Suli, a Creating Sinag Within volunteer, shows a young survivor how to do the cortices. (c) Aliya Agbon, 2017 | Canon 550D

“Are you coming back?” asked a little girl when she saw me gather the volunteers of Creating Sinag Within. “I don’t know”, I told her. It was a hot afternoon in October, and we were on our last day for the second mission of the Waldorf-inspired initiative. I’ve learned long before that it’s best to be honest with children. Never make any promises, and be courageous enough to tell them that you may no longer see each other in the future.

She hugged me. “You’re so fluffy… like a pillow”, she said.

I’m all for hugs. I love receiving hugs and I can distinguish the happy “hey-it’s-nice-to-meet-you” ones from the “please-don’t-leave-me” kind. It is heart-wrenching and I wish we didn’t have to say goodbye. But we had to. I kneeled down and told her “I don’t know if we’ll see each other again, but I do know that you are strong, courageous and beautiful”. She beamed and gave me one more hug before joining her friends.

The need to be found. (c) Aliya Agbon, 2017 | Canon 550D

It’s always the same. When you go to an evacuation center, kids will scrutinize you. Can they trust you? Are you there to genuinely help them? Then, once the activities begin, the kids warm up to you and even if you don’t want them to, they will start caring for you. They will run towards you whenever you arrive and cry when it’s time to go. Eighteen years in this kind of work and nothing has changed. It’s always that heartbreak at the end of each mission, you flash your biggest smile in the hopes that the kids won’t feel your pain (they will) and cry your eyes out once you’re inside the van. But you’ll do it again anyway because you know that you can’t just sit there when you are capable of doing something.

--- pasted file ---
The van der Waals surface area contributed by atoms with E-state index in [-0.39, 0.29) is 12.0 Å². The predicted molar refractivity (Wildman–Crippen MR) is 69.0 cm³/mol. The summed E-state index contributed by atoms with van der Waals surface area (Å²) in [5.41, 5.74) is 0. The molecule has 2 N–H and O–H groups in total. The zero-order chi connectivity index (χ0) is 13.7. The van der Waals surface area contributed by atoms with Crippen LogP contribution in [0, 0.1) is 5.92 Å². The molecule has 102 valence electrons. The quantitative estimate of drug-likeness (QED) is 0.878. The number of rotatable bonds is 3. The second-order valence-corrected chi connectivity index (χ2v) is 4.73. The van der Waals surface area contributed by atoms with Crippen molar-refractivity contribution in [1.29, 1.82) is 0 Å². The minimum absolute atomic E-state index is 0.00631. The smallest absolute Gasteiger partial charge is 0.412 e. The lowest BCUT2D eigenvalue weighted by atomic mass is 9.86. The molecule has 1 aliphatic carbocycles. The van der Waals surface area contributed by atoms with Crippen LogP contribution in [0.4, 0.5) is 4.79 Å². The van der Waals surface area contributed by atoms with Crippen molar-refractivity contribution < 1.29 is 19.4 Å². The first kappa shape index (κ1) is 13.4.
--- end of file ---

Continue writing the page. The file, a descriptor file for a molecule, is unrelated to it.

Post-mission, you begin to wonder what life will be like for them. Will their parents continue to hurt them? Can they move forward and learn from this experience? What were they supposed to learn anyway? What does the future hold for them? Do they already have “sinag” within them? You may never know the answer.

Tutubing Bakal (c) Aliya Agbon, 2017 | Canon 550D

Time as of writing: 10:26 and in less than two hours, Marawi siege will end it’s first run around the sun. Some anniversaries are worth celebrating, but this one I’m not so sure. All I know is in less than two hours, it will be one year since the siege and the residents are still in the process of rebuilding the city, themselves, and their community.

My thoughts right now are with the siege survivors I met before, during, and after the Creating Sinag Within mission. The lone Islamic city in the Philippines will always have a special place in my heart. If you’re reading this and are aware of what 05.23.18 means, please send healing thoughts to the people and the place they all call home, Marawi.

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